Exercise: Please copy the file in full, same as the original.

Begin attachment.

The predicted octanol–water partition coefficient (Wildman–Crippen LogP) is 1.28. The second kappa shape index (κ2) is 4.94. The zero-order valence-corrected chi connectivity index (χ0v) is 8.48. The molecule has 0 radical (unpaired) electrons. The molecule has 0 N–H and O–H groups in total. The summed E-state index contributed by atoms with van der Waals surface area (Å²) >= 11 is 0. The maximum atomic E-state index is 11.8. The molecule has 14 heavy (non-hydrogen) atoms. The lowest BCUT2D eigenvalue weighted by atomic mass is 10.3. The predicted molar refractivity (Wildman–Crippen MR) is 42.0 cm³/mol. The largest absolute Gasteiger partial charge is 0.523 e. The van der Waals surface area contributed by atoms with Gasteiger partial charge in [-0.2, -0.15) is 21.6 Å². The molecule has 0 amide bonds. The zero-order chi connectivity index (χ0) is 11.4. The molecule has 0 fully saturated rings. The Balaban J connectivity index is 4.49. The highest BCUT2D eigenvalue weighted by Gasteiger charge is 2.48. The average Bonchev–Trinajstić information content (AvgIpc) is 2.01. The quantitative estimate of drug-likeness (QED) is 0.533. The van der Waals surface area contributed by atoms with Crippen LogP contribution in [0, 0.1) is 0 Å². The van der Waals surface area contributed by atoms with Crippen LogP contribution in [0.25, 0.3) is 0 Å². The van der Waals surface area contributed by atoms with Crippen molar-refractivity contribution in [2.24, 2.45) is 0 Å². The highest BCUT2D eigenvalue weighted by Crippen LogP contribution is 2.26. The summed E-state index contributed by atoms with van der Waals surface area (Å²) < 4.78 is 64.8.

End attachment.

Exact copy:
The predicted octanol–water partition coefficient (Wildman–Crippen LogP) is 1.28. The second kappa shape index (κ2) is 4.94. The zero-order valence-corrected chi connectivity index (χ0v) is 8.48. The molecule has 0 radical (unpaired) electrons. The molecule has 0 N–H and O–H groups in total. The summed E-state index contributed by atoms with van der Waals surface area (Å²) >= 11 is 0. The maximum atomic E-state index is 11.8. The molecule has 14 heavy (non-hydrogen) atoms. The lowest BCUT2D eigenvalue weighted by atomic mass is 10.3. The predicted molar refractivity (Wildman–Crippen MR) is 42.0 cm³/mol. The largest absolute Gasteiger partial charge is 0.523 e. The van der Waals surface area contributed by atoms with Gasteiger partial charge in [-0.2, -0.15) is 21.6 Å². The molecule has 0 amide bonds. The zero-order chi connectivity index (χ0) is 11.4. The molecule has 0 fully saturated rings. The Balaban J connectivity index is 4.49. The highest BCUT2D eigenvalue weighted by Gasteiger charge is 2.48. The average Bonchev–Trinajstić information content (AvgIpc) is 2.01. The quantitative estimate of drug-likeness (QED) is 0.533. The van der Waals surface area contributed by atoms with Crippen LogP contribution in [0, 0.1) is 0 Å². The van der Waals surface area contributed by atoms with Crippen LogP contribution in [0.25, 0.3) is 0 Å². The van der Waals surface area contributed by atoms with Crippen molar-refractivity contribution in [2.24, 2.45) is 0 Å². The highest BCUT2D eigenvalue weighted by Crippen LogP contribution is 2.26. The summed E-state index contributed by atoms with van der Waals surface area (Å²) < 4.78 is 64.8.